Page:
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Fig 6. Immuno-histochemical staining for p63 in tumor transplants generated from the As3+ and Cd2+-transformed line.

(A). As#2. There is moderate nuclear staining for p63 in the less differentiated peripheral tumor cells (#) whereas the well-differentiated cells (*) in the center of the tumor nests show no staining. (B). Cd#3. There is moderate nuclear staining for p63 in the less differentiated peripheral tumor cells (#) whereas the well-differentiated cells (*) in the center of the tumor nests show weak or no staining. The brown color indicates the presence of the protein whereas the blue/purple color indicates the nuclei that are stained with the counterstain hematoxylin. All images are at a magnification of 200X.

https://doi.org/10.1371/journal.pone.0207877.g006

Expression of basal and luminal markers in As3+ and Cd2+-transformed UROtsa cell lines and urospheres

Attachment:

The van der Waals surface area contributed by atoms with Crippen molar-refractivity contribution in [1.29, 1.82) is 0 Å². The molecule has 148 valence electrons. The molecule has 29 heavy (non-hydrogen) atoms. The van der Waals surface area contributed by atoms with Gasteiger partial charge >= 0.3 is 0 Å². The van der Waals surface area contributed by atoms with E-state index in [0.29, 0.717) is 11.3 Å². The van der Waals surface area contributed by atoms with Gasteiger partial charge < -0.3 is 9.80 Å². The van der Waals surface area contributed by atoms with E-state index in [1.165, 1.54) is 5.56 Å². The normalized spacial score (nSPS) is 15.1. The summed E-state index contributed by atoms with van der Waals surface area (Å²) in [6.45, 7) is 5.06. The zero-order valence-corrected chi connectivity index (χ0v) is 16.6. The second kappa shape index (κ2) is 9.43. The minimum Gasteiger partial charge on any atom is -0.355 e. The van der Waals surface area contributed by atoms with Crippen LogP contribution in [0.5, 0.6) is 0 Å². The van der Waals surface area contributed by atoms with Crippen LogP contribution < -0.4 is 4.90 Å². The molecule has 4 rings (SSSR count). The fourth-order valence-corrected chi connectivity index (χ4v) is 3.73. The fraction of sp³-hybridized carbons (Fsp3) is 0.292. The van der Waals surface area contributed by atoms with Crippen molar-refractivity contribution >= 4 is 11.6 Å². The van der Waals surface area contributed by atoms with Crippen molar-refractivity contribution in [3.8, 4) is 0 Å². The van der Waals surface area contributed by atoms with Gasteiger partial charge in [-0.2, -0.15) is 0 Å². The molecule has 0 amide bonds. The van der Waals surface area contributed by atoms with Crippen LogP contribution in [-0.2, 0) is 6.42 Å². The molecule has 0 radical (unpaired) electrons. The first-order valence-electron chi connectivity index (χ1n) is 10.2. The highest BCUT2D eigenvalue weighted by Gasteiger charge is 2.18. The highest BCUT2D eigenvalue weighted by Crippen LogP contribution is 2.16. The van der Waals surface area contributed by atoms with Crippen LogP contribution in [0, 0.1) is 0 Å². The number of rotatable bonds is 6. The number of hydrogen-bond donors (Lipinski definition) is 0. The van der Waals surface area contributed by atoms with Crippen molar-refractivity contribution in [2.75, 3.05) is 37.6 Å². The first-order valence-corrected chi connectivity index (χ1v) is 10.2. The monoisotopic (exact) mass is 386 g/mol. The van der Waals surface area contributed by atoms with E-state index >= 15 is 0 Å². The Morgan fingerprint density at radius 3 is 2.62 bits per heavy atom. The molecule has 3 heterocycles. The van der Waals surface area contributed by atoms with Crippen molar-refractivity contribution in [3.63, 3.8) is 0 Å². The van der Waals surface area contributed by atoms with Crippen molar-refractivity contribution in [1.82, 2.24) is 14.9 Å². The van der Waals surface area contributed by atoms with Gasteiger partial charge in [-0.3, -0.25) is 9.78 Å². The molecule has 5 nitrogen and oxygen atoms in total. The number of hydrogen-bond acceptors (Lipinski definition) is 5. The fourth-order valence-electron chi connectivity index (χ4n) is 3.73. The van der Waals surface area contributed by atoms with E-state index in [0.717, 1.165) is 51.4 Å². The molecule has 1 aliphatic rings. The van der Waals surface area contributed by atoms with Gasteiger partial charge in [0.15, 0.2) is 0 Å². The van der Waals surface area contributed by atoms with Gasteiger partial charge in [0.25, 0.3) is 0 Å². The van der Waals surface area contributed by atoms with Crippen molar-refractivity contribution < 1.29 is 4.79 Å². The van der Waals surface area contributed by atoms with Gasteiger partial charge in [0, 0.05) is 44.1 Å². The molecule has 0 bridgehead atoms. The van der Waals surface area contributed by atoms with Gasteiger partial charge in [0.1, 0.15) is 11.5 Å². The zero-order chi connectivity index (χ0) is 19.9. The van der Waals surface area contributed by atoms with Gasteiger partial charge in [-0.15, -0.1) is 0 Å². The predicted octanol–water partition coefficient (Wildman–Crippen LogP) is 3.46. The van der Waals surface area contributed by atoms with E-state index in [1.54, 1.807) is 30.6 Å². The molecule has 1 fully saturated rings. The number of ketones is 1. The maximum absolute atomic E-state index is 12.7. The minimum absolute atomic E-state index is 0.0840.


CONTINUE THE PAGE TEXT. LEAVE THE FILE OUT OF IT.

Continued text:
The mRNA expression of basal and luminal markers were determined in the As3+ and Cd2+- transformed cell lines and urospheres isolated from these cell lines. The results of this analysis for 9 basal markers, KRT17 and p63 demonstrated that five markers were altered in the urospheres isolated from the Cd2+-transformed cell lines (Fig 7A). The expression of KRT 1 mRNA was below the level of detection in the Cd2+-transformed cell lines, but showed a significant increase in expression in the urospheres. The expression levels of KRT 14, 16 and 17 were also significantly increased in the urospheres isolated from the Cd2+-transformed cell lines when compared to the cell lines themselves. The expression of CDH3 was lower in the urospheres compared to the cell lines. Similar results were obtained for these markers in the As3+-transformed cell lines and urospheres with the exception being KTR6C, which was significantly increased in the urospheres when compared to the As3+-transformed cell lines (Fig 7B). An identical analysis for the 16 luminal markers in the Cd2+ and As3+-transformed cell lines and urospheres showed no significant increase in the expression for 15 of the 16 genes, the exception being CD24, which showed an increase in expression in the urospheres isolated from the As3+-transformed cell lines (Fig 7C and 7D). There was a significant decrease in expression of FOXA1, GATA3 and KRT8 in the urospheres isolated from the Cd+2-transformed cell line, whereas only FOXA1 was decreased in the urospheres isolated from the As+3-transformed cell lines.